First opened on Seabourn Quest last year and inspired by classic American chophouses, The Grill by Thomas Keller with a novel wine tower is opulent and sassy and showcases the culinary prowess of the Michelin-starred chef. There’s also the on trend, minimalist Sushi – a first for Seabourn.
Early observers agree that Tihany’s new design of the Colonnade is a masterstroke. This buffet-style restaurant now has the panache of an upscale eatery in a faultlessly designed space. Passengers are greeted by counters displaying an array of freshly-prepared dishes flanking the open kitchen. There are indoor and outdoor tables on Deck 9 and, to cope with the increase in passengers, there’s a delightful al fresco terrace on Deck 8.
Raise a glass
Seabourn’s signature bar – The Club – comes into its own after dinner. On the new vessel it is more intimate than had been expected, which is surprising given the additional capacity. Early cruises have borne this out and the dedicated bar for The Grill has become a popular spot for cocktails. The other delightful watering hole that is lauded on Seabourn ships is the Observation Bar which, in this incarnation with its glass roof above the bar, has oodles of wow-factor.
Industry pundits agree that Seabourn Square – the social hub of every Seabourn ship – has been perfectly reimagined by Tihany. With its living-room ambience, this concierge lounge also has a library and boutiques, plus a coffee bar with tasty pastries and snacks, and an outdoor terrace.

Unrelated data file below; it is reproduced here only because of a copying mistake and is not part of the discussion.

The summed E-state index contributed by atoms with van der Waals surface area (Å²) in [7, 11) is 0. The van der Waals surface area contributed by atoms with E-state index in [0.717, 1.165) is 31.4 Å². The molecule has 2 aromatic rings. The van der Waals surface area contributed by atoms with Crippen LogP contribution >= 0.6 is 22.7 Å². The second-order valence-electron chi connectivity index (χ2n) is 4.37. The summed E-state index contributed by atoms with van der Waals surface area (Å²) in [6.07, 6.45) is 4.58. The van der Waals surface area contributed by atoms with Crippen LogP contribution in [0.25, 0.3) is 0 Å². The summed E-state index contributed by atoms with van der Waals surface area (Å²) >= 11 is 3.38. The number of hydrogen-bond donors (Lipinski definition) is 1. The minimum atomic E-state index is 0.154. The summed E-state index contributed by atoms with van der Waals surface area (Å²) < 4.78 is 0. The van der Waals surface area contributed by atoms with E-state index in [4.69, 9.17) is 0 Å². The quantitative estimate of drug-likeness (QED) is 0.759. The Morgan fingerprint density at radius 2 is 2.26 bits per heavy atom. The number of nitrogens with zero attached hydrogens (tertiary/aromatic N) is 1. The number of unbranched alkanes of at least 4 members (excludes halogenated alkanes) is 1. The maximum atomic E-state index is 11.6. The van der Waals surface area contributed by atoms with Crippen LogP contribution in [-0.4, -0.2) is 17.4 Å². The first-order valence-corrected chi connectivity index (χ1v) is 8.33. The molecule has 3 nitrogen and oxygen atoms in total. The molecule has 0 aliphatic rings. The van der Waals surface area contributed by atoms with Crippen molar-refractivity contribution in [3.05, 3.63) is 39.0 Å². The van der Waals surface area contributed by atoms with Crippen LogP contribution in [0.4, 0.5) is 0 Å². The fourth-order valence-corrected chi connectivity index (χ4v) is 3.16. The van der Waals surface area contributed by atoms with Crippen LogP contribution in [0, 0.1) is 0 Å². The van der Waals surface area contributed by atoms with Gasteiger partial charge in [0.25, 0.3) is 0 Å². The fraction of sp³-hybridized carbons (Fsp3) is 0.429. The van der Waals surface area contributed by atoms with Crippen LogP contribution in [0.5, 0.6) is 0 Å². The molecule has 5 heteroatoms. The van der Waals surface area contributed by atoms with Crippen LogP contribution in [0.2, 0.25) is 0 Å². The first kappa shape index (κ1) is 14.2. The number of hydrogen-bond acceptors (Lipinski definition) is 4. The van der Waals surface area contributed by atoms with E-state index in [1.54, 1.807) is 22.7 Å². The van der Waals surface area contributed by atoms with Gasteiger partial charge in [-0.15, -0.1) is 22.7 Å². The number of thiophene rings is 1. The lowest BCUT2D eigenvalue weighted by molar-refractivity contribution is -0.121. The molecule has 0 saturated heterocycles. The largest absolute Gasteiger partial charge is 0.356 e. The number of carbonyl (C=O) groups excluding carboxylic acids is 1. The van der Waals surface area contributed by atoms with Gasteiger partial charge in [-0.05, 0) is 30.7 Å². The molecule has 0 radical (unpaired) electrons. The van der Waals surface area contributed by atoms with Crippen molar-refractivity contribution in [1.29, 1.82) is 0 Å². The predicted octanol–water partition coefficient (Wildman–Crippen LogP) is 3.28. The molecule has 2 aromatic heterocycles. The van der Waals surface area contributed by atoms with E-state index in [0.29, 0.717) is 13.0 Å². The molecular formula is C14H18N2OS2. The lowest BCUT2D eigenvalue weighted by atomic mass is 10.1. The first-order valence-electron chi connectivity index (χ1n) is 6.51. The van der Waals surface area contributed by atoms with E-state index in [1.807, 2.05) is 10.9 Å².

Another new facet brought to Seabourn Encore is The Retreat. Located on Deck 12, this eyrie is ringed with private cabanas complete with television and refrigerator stocked with a personalised selection of beverages. There’s been early criticism of the high per-suite, per-day charges for this outdoor sanctuary. There’s also a large pool on Deck 9 with two whirlpools, smaller pool and whirlpools aft of The Club on Deck 5 and a watersports Marina. The Patio Grill offers casual dining under the stars.
The Spa at Seabourn has six treatment rooms, thermal enclave, fitness centre with Technogym equipment and a motion studio. A new programme by Dr Andrew Weil offers a ‘mindful living’ programme that integrates physical, social, environmental and spiritual wellbeing.
On the entertainment front a new production show An Evening with Tim Rice tops the bill in the Grand Salon, which is the venue for revue-style shows, cabaret performances and virtuoso singers. Other entertainment includes a pianist in various locations throughout the ship, local entertainers in selected ports, casino and ondeck movie screenings. There’s also the Seabourn Conversations enrichment programme from renowned experts from every arena of the arts, sciences, politics and the humanities. There are also memorable Caviar in the Surf parties in Thailand and the Caribbean.
Highly personalised service is inherent in Seabourn’s DNA and on board Seabourn Encore the 450 crew tread a perfect line between attentive and deferential. This new ship undoubtedly augments this ultra-luxury, all-inclusive fleet of ships where panache and verve are writ large.